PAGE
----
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NASA launches MAVEN spacecraft

The spacecraft will orbit Mars to study how the sun stripped it of its atmosphere.
By Ananth Baliga Follow @antbaliga Contact the Author   |   Nov. 18, 2013 at 10:35 AM
Nov 18 (UPI) -- NASA will launch the MAVEN mission to Mars on Monday to investigate how a once habitable planet to microbial life is not a cold and barren desert.

MAVEN, short for Mars Atmosphere and Volatile Evolution, is one part of NASA's Mars Scout program, and the orbiter will gather data from Mars' higher atmosphere.

The spacecraft will launch from NASA's Kennedy Space Center, Fla., at 1:28 p.m. EST. This will be the agency's first mission to study the atmosphere of the planet, and will hopefully reveal the atmosphere's history and how fast it is being lost.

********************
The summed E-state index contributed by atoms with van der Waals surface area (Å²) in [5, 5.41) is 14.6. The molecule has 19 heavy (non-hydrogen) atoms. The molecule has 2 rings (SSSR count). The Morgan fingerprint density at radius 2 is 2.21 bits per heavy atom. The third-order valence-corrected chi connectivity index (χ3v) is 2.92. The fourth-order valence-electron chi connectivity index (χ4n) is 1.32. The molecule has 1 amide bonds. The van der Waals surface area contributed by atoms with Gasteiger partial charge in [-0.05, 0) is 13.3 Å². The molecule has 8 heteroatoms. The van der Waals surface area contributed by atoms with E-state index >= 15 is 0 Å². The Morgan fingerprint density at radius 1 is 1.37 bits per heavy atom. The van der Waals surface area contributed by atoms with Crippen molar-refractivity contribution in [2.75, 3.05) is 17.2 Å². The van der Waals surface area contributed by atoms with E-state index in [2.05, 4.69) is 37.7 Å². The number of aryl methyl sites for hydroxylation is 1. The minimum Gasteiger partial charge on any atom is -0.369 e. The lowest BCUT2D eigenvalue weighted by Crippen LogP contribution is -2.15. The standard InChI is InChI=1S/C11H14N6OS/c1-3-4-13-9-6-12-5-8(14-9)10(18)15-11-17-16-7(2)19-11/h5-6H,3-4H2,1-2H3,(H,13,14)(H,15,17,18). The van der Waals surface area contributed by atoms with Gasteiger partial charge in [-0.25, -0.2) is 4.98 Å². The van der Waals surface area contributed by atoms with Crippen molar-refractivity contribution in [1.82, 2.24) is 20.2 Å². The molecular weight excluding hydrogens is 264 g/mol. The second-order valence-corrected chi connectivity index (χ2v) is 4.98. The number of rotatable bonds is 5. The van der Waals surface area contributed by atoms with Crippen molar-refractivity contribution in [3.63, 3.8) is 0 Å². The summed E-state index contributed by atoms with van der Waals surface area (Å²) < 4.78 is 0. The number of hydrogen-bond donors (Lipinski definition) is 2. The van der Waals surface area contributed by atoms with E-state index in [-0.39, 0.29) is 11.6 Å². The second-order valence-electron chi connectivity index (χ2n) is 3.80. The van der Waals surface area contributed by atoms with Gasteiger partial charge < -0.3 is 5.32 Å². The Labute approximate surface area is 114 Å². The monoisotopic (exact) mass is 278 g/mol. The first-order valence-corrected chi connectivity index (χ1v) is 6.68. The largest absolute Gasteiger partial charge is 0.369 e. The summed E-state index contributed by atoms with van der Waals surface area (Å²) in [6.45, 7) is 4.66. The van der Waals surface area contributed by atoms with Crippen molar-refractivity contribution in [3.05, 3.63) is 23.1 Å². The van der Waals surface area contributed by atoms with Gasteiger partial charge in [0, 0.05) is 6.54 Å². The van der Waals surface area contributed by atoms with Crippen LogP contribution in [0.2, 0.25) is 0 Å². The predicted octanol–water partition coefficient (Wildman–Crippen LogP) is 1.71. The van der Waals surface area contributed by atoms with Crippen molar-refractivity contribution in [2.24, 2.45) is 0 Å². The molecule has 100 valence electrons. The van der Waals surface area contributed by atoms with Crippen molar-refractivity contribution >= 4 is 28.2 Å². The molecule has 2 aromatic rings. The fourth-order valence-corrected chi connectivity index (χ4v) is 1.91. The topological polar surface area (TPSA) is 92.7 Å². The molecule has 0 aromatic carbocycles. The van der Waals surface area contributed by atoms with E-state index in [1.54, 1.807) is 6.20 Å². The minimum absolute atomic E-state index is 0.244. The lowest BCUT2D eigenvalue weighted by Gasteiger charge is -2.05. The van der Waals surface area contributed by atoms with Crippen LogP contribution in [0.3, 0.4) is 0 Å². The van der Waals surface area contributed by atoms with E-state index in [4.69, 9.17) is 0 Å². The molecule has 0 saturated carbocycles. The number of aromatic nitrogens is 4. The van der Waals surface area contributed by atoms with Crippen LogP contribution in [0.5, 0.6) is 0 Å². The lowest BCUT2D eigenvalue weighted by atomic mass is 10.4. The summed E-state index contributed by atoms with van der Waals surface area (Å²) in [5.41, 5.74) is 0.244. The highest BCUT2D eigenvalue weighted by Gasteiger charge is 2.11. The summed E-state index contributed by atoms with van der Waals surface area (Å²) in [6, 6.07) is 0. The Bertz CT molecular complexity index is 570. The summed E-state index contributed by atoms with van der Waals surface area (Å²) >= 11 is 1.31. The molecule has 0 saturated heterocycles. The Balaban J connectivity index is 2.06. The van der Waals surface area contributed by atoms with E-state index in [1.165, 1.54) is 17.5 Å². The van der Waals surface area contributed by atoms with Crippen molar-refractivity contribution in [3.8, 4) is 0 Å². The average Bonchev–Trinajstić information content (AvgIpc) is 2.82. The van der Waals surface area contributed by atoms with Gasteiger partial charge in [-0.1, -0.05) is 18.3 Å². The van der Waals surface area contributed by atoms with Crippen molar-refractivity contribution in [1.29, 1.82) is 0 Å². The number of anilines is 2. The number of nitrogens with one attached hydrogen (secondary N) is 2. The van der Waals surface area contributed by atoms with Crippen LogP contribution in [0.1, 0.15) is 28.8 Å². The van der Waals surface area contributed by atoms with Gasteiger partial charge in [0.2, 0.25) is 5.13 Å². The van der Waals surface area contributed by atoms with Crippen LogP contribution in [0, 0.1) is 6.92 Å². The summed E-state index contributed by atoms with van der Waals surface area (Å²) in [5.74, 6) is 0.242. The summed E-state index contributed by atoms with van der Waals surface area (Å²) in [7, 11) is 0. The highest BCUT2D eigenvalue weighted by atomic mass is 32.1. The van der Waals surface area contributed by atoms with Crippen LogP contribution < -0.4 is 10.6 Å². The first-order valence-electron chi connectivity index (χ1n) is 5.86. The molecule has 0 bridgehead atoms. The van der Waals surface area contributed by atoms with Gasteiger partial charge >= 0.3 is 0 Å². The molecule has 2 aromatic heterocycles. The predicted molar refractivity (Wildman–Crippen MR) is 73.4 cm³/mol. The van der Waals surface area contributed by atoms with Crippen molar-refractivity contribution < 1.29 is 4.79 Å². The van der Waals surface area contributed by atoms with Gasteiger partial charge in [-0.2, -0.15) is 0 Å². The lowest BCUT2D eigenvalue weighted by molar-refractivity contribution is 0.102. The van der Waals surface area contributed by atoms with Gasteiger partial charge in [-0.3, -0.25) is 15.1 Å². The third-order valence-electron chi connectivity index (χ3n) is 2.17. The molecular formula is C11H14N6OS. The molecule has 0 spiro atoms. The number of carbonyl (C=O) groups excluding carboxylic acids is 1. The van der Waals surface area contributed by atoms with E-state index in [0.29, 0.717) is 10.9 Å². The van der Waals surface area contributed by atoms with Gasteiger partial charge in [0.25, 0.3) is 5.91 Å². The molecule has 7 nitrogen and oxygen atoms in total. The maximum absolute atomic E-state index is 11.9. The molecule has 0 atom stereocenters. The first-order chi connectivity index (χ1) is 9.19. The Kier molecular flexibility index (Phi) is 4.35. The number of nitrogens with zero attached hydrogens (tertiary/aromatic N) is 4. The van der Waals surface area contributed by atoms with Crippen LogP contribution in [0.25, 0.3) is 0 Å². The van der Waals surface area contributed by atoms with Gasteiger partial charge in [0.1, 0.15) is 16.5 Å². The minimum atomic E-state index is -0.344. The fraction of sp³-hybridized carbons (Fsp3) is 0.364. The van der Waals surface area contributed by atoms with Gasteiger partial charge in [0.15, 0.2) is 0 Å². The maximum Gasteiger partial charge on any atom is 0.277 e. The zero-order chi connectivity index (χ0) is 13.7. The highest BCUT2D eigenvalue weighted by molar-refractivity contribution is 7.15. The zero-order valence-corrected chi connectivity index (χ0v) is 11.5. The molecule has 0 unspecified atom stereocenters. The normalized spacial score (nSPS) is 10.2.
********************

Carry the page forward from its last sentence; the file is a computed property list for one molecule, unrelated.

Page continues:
"MAVEN won’t answer the question about life, but it will answer the question about the how environment has changed over time. This is a very important part of the puzzle," said Bruce Jakosky, principal investigator of the mission.

Unlike the Mars Curiosity Rover, the MAVEN will not make a landing on the surface of the Mars and will instead orbit the planet, 93 miles above the surface, making five dives to 77 miles above the surface.

The 5622 pound spacecraft will take 10 months to reach Mars, and then after a 5-week testing period it will start recording measurements.

NASA says the mission will cost $671 million. You can watch the launch streaming online beginning at 11 a.m. EST via NASA.

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